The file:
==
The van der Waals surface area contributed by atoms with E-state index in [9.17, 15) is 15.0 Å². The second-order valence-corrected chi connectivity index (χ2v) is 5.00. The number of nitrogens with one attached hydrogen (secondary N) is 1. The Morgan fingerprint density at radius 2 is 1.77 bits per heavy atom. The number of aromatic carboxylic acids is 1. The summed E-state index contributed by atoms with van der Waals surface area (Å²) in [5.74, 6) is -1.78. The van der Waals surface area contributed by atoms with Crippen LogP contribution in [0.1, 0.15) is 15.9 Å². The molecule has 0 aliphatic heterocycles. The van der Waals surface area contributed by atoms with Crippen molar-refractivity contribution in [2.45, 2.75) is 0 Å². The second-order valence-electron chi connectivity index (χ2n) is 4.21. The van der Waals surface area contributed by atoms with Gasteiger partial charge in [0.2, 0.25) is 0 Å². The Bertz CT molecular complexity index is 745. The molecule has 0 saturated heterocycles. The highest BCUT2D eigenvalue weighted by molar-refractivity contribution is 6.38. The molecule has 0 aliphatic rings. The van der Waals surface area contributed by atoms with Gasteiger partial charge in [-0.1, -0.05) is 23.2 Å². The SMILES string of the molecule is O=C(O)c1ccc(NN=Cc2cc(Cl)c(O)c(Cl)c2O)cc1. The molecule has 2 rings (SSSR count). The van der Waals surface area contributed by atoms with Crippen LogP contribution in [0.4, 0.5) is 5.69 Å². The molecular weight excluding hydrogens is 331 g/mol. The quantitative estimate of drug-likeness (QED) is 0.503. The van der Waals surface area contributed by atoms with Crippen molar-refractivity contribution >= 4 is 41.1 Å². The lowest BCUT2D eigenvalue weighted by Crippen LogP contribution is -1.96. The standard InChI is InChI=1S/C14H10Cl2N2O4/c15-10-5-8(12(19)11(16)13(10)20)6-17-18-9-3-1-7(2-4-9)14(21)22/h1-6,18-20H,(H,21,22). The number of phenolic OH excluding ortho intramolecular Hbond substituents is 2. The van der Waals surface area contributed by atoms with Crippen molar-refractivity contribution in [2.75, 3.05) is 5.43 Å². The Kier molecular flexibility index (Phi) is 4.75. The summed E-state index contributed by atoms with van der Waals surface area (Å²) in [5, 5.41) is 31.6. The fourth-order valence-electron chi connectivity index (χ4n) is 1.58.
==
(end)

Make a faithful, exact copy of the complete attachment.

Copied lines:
The van der Waals surface area contributed by atoms with E-state index in [9.17, 15) is 15.0 Å². The second-order valence-corrected chi connectivity index (χ2v) is 5.00. The number of nitrogens with one attached hydrogen (secondary N) is 1. The Morgan fingerprint density at radius 2 is 1.77 bits per heavy atom. The number of aromatic carboxylic acids is 1. The summed E-state index contributed by atoms with van der Waals surface area (Å²) in [5.74, 6) is -1.78. The van der Waals surface area contributed by atoms with Crippen LogP contribution in [0.1, 0.15) is 15.9 Å². The molecule has 0 aliphatic heterocycles. The van der Waals surface area contributed by atoms with Crippen molar-refractivity contribution in [2.45, 2.75) is 0 Å². The second-order valence-electron chi connectivity index (χ2n) is 4.21. The van der Waals surface area contributed by atoms with Gasteiger partial charge in [0.2, 0.25) is 0 Å². The Bertz CT molecular complexity index is 745. The molecule has 0 saturated heterocycles. The highest BCUT2D eigenvalue weighted by molar-refractivity contribution is 6.38. The molecule has 0 aliphatic rings. The van der Waals surface area contributed by atoms with Gasteiger partial charge in [-0.1, -0.05) is 23.2 Å². The SMILES string of the molecule is O=C(O)c1ccc(NN=Cc2cc(Cl)c(O)c(Cl)c2O)cc1. The molecule has 2 rings (SSSR count). The van der Waals surface area contributed by atoms with Crippen LogP contribution in [0.4, 0.5) is 5.69 Å². The molecular weight excluding hydrogens is 331 g/mol. The quantitative estimate of drug-likeness (QED) is 0.503. The van der Waals surface area contributed by atoms with Crippen molar-refractivity contribution >= 4 is 41.1 Å². The lowest BCUT2D eigenvalue weighted by Crippen LogP contribution is -1.96. The standard InChI is InChI=1S/C14H10Cl2N2O4/c15-10-5-8(12(19)11(16)13(10)20)6-17-18-9-3-1-7(2-4-9)14(21)22/h1-6,18-20H,(H,21,22). The number of phenolic OH excluding ortho intramolecular Hbond substituents is 2. The van der Waals surface area contributed by atoms with Crippen molar-refractivity contribution in [2.75, 3.05) is 5.43 Å². The Kier molecular flexibility index (Phi) is 4.75. The summed E-state index contributed by atoms with van der Waals surface area (Å²) in [5, 5.41) is 31.6. The fourth-order valence-electron chi connectivity index (χ4n) is 1.58.